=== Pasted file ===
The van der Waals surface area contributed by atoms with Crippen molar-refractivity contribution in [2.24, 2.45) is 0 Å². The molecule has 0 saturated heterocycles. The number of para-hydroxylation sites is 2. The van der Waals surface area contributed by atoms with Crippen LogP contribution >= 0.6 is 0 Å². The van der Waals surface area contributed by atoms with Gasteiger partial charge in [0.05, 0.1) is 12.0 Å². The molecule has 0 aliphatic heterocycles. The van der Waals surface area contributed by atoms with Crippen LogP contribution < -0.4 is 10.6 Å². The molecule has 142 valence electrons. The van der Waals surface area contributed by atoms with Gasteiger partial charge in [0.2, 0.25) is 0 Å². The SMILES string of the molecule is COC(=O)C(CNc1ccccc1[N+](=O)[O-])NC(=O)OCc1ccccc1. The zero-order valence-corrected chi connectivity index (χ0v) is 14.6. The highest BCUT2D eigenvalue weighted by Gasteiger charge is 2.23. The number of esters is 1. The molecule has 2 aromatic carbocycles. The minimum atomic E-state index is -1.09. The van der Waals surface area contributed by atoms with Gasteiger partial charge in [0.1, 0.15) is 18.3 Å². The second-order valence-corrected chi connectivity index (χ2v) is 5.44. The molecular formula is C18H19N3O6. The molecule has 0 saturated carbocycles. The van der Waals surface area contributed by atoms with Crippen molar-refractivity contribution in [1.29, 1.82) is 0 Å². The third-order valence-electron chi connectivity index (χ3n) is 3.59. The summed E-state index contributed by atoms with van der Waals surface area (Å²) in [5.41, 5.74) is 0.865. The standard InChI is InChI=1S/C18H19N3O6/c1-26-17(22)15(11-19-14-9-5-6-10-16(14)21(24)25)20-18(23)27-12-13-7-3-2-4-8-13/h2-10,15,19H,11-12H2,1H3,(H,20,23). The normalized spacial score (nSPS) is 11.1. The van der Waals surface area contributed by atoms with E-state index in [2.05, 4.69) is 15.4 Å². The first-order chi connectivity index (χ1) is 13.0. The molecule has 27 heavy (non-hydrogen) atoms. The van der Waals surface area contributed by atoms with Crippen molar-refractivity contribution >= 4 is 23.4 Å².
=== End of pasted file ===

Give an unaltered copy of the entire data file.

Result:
The van der Waals surface area contributed by atoms with Crippen molar-refractivity contribution in [2.24, 2.45) is 0 Å². The molecule has 0 saturated heterocycles. The number of para-hydroxylation sites is 2. The van der Waals surface area contributed by atoms with Crippen LogP contribution >= 0.6 is 0 Å². The van der Waals surface area contributed by atoms with Gasteiger partial charge in [0.05, 0.1) is 12.0 Å². The molecule has 0 aliphatic heterocycles. The van der Waals surface area contributed by atoms with Crippen LogP contribution < -0.4 is 10.6 Å². The molecule has 142 valence electrons. The van der Waals surface area contributed by atoms with Gasteiger partial charge in [0.2, 0.25) is 0 Å². The SMILES string of the molecule is COC(=O)C(CNc1ccccc1[N+](=O)[O-])NC(=O)OCc1ccccc1. The zero-order valence-corrected chi connectivity index (χ0v) is 14.6. The highest BCUT2D eigenvalue weighted by Gasteiger charge is 2.23. The number of esters is 1. The molecule has 2 aromatic carbocycles. The minimum atomic E-state index is -1.09. The van der Waals surface area contributed by atoms with Gasteiger partial charge in [0.1, 0.15) is 18.3 Å². The second-order valence-corrected chi connectivity index (χ2v) is 5.44. The molecular formula is C18H19N3O6. The molecule has 0 saturated carbocycles. The van der Waals surface area contributed by atoms with Crippen molar-refractivity contribution in [1.29, 1.82) is 0 Å². The third-order valence-electron chi connectivity index (χ3n) is 3.59. The summed E-state index contributed by atoms with van der Waals surface area (Å²) in [5.41, 5.74) is 0.865. The standard InChI is InChI=1S/C18H19N3O6/c1-26-17(22)15(11-19-14-9-5-6-10-16(14)21(24)25)20-18(23)27-12-13-7-3-2-4-8-13/h2-10,15,19H,11-12H2,1H3,(H,20,23). The normalized spacial score (nSPS) is 11.1. The van der Waals surface area contributed by atoms with E-state index in [2.05, 4.69) is 15.4 Å². The first-order chi connectivity index (χ1) is 13.0. The molecule has 27 heavy (non-hydrogen) atoms. The van der Waals surface area contributed by atoms with Crippen molar-refractivity contribution >= 4 is 23.4 Å².